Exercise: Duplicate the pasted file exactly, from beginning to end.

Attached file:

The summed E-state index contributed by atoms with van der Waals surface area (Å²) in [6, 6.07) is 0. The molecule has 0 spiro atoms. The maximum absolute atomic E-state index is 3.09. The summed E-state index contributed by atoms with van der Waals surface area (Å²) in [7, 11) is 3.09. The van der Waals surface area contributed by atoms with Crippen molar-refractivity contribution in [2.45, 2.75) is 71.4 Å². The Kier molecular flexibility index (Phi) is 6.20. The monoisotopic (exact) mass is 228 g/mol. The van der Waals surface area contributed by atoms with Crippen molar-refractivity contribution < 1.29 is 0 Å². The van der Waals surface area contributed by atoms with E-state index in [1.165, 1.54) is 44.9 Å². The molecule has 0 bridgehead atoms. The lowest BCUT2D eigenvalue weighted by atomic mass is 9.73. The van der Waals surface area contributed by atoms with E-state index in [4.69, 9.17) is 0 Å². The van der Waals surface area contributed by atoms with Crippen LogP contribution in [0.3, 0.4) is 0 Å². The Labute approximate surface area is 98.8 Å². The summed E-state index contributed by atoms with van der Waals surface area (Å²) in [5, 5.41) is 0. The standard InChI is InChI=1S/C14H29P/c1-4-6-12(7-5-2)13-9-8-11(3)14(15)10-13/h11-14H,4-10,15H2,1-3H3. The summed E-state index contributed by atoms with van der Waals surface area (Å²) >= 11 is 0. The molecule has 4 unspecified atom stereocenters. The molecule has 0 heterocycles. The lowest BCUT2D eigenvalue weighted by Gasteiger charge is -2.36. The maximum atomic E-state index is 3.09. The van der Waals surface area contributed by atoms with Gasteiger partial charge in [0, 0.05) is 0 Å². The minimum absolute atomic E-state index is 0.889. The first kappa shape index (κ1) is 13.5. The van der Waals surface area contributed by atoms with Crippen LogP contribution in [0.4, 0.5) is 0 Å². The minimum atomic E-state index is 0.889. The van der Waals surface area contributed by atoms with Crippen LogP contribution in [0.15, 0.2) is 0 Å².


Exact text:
The summed E-state index contributed by atoms with van der Waals surface area (Å²) in [6, 6.07) is 0. The molecule has 0 spiro atoms. The maximum absolute atomic E-state index is 3.09. The summed E-state index contributed by atoms with van der Waals surface area (Å²) in [7, 11) is 3.09. The van der Waals surface area contributed by atoms with Crippen molar-refractivity contribution in [2.45, 2.75) is 71.4 Å². The Kier molecular flexibility index (Phi) is 6.20. The monoisotopic (exact) mass is 228 g/mol. The van der Waals surface area contributed by atoms with Crippen molar-refractivity contribution < 1.29 is 0 Å². The van der Waals surface area contributed by atoms with E-state index in [1.165, 1.54) is 44.9 Å². The molecule has 0 bridgehead atoms. The lowest BCUT2D eigenvalue weighted by atomic mass is 9.73. The van der Waals surface area contributed by atoms with E-state index in [4.69, 9.17) is 0 Å². The van der Waals surface area contributed by atoms with Crippen LogP contribution in [0.3, 0.4) is 0 Å². The Labute approximate surface area is 98.8 Å². The summed E-state index contributed by atoms with van der Waals surface area (Å²) in [5, 5.41) is 0. The standard InChI is InChI=1S/C14H29P/c1-4-6-12(7-5-2)13-9-8-11(3)14(15)10-13/h11-14H,4-10,15H2,1-3H3. The summed E-state index contributed by atoms with van der Waals surface area (Å²) >= 11 is 0. The molecule has 4 unspecified atom stereocenters. The molecule has 0 heterocycles. The lowest BCUT2D eigenvalue weighted by Gasteiger charge is -2.36. The maximum atomic E-state index is 3.09. The van der Waals surface area contributed by atoms with Gasteiger partial charge in [0, 0.05) is 0 Å². The minimum absolute atomic E-state index is 0.889. The first kappa shape index (κ1) is 13.5. The van der Waals surface area contributed by atoms with Crippen LogP contribution in [0.4, 0.5) is 0 Å². The minimum atomic E-state index is 0.889. The van der Waals surface area contributed by atoms with Crippen LogP contribution in [0.15, 0.2) is 0 Å².